From 'Lost Boy of Sudan' to Bishop to counselling undergrad
“During my month-long trip, people in the Kenyan refugee camp thought that as I was returning from the Western world that I had everything to solve their problems, but I could not overcome the massive difficulties my people now had. As a result, I felt a huge burden of guilt! I recognised that I needed some help,” says Bishop Daniel Abot
Clergy mental health
In 2005 while working for Anglicare, I was given a return ticket to South Sudan (where I am originally from) and Kenya (where I was priested and served as a youth leader in a refugee camp). The trip was for four weeks. While there, I was a witness to the signing of the peace agreement between North and South Sudan.
During the trip, I went to Kakuma Refugee Camp in Kenya, where I had lived for nine years, to see how peace was being received and to gain an understanding of people’s perception of their chance of repatriation back to South Sudan. I also visited my home village of Bor, where my family came from.
When I returned home to Toowoomba, I found I was greatly troubled by the things I had seen, including starvation, orphans without care, and many people who had lost everything and had little hope for the future despite the historic peace agreement. All these things triggered in me the traumatic experiences I had been through as a ‘Lost Boy of Sudan’ in my youth.
During my month-long trip, people in the Kenyan refugee camp thought that as I was returning from the Western world that I had everything to solve their problems, but I could not overcome the massive difficulties my people now had. As a result, I felt a huge burden of guilt! I recognised that I needed some help. As I was sharing my report with my Anglicare supervisor, and relating the difficulties I was having, she suggested I see a counsellor to help me work through the stress and guilt.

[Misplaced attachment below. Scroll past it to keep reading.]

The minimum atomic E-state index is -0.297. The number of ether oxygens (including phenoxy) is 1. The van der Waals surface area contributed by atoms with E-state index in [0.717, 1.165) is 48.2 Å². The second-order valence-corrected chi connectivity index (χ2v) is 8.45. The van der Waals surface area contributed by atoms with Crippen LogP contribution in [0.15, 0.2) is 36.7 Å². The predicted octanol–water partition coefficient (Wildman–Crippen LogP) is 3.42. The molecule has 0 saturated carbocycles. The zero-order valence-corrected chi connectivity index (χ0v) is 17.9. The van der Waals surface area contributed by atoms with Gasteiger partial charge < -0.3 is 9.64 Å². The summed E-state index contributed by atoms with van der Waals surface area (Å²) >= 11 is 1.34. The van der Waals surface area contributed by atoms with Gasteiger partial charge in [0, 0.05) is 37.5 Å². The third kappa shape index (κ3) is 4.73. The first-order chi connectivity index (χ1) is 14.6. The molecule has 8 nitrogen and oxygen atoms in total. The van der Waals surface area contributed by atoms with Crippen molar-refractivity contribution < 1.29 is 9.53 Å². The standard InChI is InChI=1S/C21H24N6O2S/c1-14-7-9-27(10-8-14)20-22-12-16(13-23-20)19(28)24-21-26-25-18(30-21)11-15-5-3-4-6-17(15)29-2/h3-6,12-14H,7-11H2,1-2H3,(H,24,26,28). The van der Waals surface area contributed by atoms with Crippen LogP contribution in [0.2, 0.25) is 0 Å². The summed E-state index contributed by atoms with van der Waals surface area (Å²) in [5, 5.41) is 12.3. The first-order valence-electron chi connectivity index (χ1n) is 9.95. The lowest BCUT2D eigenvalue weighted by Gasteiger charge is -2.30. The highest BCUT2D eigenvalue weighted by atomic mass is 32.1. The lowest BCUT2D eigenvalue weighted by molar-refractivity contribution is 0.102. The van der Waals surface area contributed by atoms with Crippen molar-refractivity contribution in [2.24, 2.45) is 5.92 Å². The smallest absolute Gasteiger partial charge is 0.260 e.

So, what happened was this. I had never seen a counsellor before and wondered what he or she could do for me? I also had some doubts if counselling would help me. Culturally, it was difficult to admit that I was not a man in control of my own problems. So, this counselling process was completely at odds with what I had been brought up to expect. However, I also knew from what I had read and witnessed that if help isn’t sought with such trauma that violence or substance abuse can result.
I don’t really know how to describe the counselling sessions. Perhaps it might seem odd, but I had the feeling as we went along that I needed to vomit – to get rid of something. However, just what that was and how that might work I could not tell. What I started to realise as I talked in the many sessions was that I was emptying myself and I began to find some coping mechanisms that were starting to work for me as we talked through things. This took a long time, spread over weeks then months and even years. As time went on, we developed a relationship where I felt safe to share everything. This was something I had never done before. I learnt from the process that this was most beneficial for me – and something I had never imagined possible at the start of the counselling process. All this was a new and different way of doing things for me in my cultural setting. Seeking help through counselling is often seen as a sign of weakness in my culture and something to be hidden from others.
I am sure that as time goes by that sharing this experience may help others in need in my community. In addition to the benefit of counselling for me personally, is the realisation that I, too, can be an agent of change in my new position where I am called by God’s grace to work with culturally diverse congregations and those they interact with in parishes in our Diocese.
What I have taken away from this experience has also led me to start a degree in Humans Services with a Counselling Major. I trust that one day I may have the same skills to share to help others as I was helped in a very difficult time.Jump to next article